During a news conference on Sept. 10, Iowa Secretary of State Paul Pate announced the creation of a Carrie Chapman Catt Award to incentivize high schools to register eligible students to vote as well as the addition of a Suffrage 101 curriculum to the SOS website.
“2020 marks the 100th anniversary of women gaining the right to vote. I can think of no better way to mark that important milestone than by encouraging young people to get involved, while recognizing the sacrifices and accomplishments of suffragists like Carrie Chapman Catt,” Pate said.
A new state law allows 17-year-olds to register to vote in Iowa. They can also participate in primary elections if they will be 18 in time for the general election. Collaborating with Project High Hopes, the YMCA Youth and Government organization and the Iowa Council for the Social Studies, the SOS office will help high schools across the state organize and conduct voter registration drives.
Every school in Iowa that registers at least 90% of its eligible students to vote will receive the Catt award, named after the Iowan who was a national leader in the women’s suffrage movement.
“I am very pleased with the implementation of the Carrie Chapman Catt Award to encourage 17- and 18-year-olds to vote,” said Dianne Bystrom, director emerita of the Carrie Chapman Catt Center for Women and Politics at Iowa State University. “Also, with the record numbers of women running for and getting elected to public office, and it is important for students to learn about the women’s suffrage movement and their participation in politics.”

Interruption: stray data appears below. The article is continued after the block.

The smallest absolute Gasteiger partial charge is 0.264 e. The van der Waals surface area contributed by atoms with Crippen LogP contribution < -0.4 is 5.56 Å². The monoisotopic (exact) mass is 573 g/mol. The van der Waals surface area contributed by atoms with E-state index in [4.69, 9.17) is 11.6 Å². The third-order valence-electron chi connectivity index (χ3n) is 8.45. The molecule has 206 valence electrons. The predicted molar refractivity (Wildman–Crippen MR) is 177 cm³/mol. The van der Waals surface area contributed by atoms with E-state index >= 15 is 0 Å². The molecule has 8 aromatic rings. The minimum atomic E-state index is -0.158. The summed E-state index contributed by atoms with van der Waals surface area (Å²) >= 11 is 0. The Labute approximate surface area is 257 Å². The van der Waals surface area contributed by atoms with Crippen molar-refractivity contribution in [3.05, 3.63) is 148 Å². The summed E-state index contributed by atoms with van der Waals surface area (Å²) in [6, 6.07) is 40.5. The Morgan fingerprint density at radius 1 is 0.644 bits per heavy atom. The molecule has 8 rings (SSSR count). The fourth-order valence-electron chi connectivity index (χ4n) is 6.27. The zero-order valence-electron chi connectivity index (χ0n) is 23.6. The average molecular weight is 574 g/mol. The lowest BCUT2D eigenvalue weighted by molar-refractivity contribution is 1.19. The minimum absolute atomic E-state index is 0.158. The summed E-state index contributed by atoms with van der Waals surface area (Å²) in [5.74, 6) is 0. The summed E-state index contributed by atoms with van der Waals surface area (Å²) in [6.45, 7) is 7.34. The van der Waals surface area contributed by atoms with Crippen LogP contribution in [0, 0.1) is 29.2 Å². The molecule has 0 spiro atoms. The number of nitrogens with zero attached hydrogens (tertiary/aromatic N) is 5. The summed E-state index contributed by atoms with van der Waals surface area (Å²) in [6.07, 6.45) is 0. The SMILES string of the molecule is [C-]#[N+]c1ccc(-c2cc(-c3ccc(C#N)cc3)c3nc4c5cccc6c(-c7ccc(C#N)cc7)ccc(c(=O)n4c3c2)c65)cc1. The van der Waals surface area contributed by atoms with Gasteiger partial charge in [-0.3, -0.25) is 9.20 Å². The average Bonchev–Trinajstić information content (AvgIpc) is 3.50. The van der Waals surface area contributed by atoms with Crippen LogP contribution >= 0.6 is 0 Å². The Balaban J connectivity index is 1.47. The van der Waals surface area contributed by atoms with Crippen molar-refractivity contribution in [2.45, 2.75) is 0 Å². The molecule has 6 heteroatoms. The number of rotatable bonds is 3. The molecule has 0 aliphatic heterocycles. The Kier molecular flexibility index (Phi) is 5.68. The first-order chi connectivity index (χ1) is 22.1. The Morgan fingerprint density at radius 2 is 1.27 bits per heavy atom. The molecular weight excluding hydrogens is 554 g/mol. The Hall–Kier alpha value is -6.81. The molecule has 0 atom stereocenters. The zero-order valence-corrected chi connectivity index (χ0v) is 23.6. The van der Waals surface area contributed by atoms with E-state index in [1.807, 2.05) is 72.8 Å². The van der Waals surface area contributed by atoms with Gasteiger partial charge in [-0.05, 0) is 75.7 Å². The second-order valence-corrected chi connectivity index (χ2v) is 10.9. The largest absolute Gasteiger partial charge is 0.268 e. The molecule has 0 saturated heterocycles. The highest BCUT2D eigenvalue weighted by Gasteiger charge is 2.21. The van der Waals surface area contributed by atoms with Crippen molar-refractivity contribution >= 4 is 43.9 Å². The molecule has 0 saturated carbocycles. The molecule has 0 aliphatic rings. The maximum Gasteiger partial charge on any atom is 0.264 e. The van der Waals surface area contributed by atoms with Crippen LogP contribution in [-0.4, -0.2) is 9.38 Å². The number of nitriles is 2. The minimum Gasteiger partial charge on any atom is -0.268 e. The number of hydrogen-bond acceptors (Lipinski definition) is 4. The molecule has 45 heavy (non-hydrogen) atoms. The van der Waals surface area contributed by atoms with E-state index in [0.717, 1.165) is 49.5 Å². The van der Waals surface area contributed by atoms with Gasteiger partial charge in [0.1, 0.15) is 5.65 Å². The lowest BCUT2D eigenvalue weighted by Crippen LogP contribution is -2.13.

Bystrom, who participated in the news conference, worked with the Secretary of State’s Office to add a women’s suffrage section to its Elections 101 curriculum offered to schools and civic groups. The free online curriculum, available at Elections101.org, gives teachers customizable lesson plans that cover a wide variety of elections-related topics, including the history of the Iowa Caucus and how to conduct one. Bystrom wrote two lesson plans for the online curriculum, Women’s Right to Vote and Women’s Political Participation.
The lesson plan on Women’s Right to Vote focuses on the contributions of leading suffragists, including those with Iowa ties, as well as the various strategies and goals of the leading suffrage organizations. The lesson plan on Women’s Political Participation focuses on the history and influence of women as voters, political candidates and elected public officials in the United States and in Iowa. The direct link to the Suffrage 101 curriculum is https://www.elections101.org/suffrage-101/.
“Through the updated Elections 101 curriculum and the new women’s suffrage and women in politics addition, teachers have a flexible set of plans and resources that can be tailored to their students’ needs. In addition, every school should make it a goal to receive the Carrie Chapman Catt Award and put our students on a path to a life of civic engagement,” said Jack Vanderflught, advocacy director for the Iowa Council for the Social Studies.
Tuesday, Sept. 24, is National Voter Registration Day, and Pate said he hopes schools use the annual event to organize voter registration efforts in their schools. Schools interested in being considered for the Carrie Chapman Catt Award and receiving information and resources about how to conduct a voter registration should visit https://sos.iowa.gov/youth/carriechapmancattaward.html.